P&G's quarter was far from clean.
So the question now is, do the mixed results give activist investor and board member Nelson Peltz more firepower to drive changes? Peltz joined the Proctor & Gamble Co.'s (PG) - Get Report board in December, and suggested at our sister publication The Deal's conference earlier in the year that a breakup was still possible.
P&G shares were sliding more than 2% in the pre-market trading to $78.30, but rebounded slightly at 11 a.m. ET to $80.66. The stock closed Tuesday at $80.88.
The maker of Crest toothpaste, Gillette razors and Tide laundry detergent reported fiscal fourth quarter organic sales growth of 1% vs. analysts' expectations of 2.3%, and net sales of $16.5 billion, an increase of 3%, vs. the $16.54 billion that analysts estimated.
Diluted earnings were 72 cents a share, down 12% versus the prior year period, which the Cincinnati-based company said was due to higher non-core restructuring charges and early debt extinguishment costs. Core earnings were 94 cents a share, an uptick of 11% vs. the prior year period. Analysts were expecting 90 cents a share for the quarter. The reported earnings for the same quarter last year was 85 cents a share.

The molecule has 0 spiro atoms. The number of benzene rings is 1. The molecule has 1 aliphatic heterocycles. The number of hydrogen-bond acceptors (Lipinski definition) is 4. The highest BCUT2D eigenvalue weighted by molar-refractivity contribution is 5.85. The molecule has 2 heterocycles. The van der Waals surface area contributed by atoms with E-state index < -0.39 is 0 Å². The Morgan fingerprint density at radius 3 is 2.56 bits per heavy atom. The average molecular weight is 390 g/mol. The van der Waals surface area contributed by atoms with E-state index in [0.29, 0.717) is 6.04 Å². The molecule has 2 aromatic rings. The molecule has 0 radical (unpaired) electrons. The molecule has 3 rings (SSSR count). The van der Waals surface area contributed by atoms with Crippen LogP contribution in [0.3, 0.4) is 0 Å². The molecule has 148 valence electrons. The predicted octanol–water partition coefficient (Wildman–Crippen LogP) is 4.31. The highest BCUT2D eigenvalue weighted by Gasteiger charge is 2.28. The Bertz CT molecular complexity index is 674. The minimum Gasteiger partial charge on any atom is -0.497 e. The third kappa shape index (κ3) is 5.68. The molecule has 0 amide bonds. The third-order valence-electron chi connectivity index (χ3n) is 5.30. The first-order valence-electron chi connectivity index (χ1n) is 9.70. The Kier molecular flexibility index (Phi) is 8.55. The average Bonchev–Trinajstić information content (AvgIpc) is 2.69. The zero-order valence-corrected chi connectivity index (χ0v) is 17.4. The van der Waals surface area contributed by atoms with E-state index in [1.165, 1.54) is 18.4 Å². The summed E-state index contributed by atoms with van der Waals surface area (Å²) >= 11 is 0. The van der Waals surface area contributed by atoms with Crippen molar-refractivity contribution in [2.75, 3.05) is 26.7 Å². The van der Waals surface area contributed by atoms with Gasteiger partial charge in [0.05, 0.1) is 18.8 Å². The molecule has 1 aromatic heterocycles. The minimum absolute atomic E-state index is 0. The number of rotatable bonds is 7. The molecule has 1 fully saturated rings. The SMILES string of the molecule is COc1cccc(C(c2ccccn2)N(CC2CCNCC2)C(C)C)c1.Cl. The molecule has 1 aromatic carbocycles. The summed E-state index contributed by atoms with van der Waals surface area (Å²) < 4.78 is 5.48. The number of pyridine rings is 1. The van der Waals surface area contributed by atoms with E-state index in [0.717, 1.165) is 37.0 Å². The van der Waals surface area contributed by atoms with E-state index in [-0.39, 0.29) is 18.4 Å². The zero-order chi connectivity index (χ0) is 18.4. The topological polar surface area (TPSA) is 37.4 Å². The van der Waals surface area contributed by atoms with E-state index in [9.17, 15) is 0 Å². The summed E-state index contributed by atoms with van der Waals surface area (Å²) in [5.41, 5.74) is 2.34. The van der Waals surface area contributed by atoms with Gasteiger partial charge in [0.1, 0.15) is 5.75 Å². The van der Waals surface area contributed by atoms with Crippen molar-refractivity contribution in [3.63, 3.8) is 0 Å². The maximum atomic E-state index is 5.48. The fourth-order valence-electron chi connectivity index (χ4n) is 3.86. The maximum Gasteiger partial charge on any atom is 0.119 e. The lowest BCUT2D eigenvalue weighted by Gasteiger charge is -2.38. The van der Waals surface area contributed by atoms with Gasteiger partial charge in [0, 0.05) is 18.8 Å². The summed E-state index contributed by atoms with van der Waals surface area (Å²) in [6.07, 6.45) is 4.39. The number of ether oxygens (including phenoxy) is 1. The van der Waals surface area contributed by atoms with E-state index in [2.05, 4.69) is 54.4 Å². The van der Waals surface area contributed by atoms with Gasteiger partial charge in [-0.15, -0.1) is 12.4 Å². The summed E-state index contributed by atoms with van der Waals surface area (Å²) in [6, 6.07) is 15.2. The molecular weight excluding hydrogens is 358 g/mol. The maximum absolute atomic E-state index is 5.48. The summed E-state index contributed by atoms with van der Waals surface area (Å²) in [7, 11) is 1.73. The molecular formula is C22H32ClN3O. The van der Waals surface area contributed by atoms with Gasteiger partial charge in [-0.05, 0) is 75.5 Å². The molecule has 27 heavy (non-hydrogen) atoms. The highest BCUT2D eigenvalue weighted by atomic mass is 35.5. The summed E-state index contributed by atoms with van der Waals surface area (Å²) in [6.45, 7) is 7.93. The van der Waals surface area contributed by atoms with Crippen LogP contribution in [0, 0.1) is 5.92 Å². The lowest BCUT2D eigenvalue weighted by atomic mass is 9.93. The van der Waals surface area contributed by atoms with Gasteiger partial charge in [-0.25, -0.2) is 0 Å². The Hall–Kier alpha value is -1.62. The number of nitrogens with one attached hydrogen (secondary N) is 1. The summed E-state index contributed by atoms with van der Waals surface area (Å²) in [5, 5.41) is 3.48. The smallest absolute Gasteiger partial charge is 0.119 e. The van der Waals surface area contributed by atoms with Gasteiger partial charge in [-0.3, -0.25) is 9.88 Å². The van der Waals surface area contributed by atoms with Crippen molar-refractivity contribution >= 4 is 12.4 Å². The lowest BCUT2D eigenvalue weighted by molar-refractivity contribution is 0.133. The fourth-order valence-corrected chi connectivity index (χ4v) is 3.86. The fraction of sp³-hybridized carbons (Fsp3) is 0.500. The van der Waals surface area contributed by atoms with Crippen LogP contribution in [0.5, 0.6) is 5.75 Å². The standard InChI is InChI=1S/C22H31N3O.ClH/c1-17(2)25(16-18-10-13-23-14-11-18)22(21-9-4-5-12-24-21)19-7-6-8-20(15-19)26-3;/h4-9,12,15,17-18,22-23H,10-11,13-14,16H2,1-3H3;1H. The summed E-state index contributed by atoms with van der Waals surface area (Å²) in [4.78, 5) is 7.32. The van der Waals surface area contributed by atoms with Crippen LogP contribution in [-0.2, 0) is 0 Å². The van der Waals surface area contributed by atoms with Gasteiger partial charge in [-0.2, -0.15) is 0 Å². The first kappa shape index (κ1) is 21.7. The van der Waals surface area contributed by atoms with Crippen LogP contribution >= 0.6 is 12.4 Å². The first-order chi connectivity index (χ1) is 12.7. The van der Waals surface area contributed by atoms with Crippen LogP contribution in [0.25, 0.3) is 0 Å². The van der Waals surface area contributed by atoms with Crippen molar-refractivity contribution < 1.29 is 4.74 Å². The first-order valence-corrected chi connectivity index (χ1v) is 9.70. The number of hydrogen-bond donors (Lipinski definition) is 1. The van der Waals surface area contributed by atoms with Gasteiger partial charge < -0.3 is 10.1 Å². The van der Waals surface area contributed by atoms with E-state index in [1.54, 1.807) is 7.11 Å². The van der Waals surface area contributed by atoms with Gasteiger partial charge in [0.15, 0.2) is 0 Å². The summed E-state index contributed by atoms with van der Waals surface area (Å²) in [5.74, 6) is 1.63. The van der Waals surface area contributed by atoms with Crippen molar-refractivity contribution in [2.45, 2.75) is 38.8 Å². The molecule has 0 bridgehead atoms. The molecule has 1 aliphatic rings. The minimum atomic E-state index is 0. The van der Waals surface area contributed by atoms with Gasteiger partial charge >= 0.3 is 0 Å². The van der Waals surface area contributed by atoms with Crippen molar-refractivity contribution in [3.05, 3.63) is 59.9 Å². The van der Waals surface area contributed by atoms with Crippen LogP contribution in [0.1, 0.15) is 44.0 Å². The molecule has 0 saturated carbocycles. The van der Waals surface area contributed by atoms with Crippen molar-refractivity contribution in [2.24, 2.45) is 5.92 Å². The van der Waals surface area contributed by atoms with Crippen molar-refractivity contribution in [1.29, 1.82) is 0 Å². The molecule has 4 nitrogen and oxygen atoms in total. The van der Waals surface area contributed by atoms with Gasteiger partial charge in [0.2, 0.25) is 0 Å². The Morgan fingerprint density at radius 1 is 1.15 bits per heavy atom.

The Gillette brand has been under pressure due to competition from upstarts such as Dollar Shave Club, and it showed in the results. In the grooming segment, organic sales fell 3% and Shave Center organic sales were down as well, which the company said was due to investments to improve customer value, primarily in North America.
The fact the segment's sales still fell despite price reductions on shaving products will likely concern investors.
Other results were: beauty segment organic sales increased 7% versus a year ago; healthcare, up 1%; fabric and home care, up 2%.
P&G said it sees fiscal year 2019 earnings around $4.45 a share vs. analyst forecasts for $4.39 a share.